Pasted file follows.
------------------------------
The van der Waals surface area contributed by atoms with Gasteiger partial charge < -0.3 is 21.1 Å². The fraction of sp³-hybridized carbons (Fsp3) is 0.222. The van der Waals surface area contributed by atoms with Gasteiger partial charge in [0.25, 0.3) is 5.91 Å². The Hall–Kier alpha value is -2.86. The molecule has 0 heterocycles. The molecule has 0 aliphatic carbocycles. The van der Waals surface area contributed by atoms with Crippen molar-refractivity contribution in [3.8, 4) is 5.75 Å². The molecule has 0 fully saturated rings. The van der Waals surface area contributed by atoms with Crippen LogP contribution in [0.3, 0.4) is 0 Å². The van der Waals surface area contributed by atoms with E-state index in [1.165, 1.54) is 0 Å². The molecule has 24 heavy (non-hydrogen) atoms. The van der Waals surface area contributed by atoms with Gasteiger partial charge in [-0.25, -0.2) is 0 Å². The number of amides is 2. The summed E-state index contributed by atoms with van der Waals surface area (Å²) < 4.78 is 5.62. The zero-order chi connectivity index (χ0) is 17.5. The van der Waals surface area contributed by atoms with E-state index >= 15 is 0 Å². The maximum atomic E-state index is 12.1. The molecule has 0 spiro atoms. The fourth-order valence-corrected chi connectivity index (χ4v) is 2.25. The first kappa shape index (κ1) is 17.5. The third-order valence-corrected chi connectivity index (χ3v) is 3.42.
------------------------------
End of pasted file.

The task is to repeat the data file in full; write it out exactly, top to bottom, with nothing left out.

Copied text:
The van der Waals surface area contributed by atoms with Gasteiger partial charge < -0.3 is 21.1 Å². The fraction of sp³-hybridized carbons (Fsp3) is 0.222. The van der Waals surface area contributed by atoms with Gasteiger partial charge in [0.25, 0.3) is 5.91 Å². The Hall–Kier alpha value is -2.86. The molecule has 0 heterocycles. The molecule has 0 aliphatic carbocycles. The van der Waals surface area contributed by atoms with Crippen molar-refractivity contribution in [3.8, 4) is 5.75 Å². The molecule has 0 fully saturated rings. The van der Waals surface area contributed by atoms with Crippen LogP contribution in [0.3, 0.4) is 0 Å². The van der Waals surface area contributed by atoms with E-state index in [1.165, 1.54) is 0 Å². The molecule has 24 heavy (non-hydrogen) atoms. The van der Waals surface area contributed by atoms with Gasteiger partial charge in [-0.25, -0.2) is 0 Å². The number of amides is 2. The summed E-state index contributed by atoms with van der Waals surface area (Å²) < 4.78 is 5.62. The zero-order chi connectivity index (χ0) is 17.5. The van der Waals surface area contributed by atoms with E-state index >= 15 is 0 Å². The maximum atomic E-state index is 12.1. The molecule has 0 spiro atoms. The fourth-order valence-corrected chi connectivity index (χ4v) is 2.25. The first kappa shape index (κ1) is 17.5. The third-order valence-corrected chi connectivity index (χ3v) is 3.42.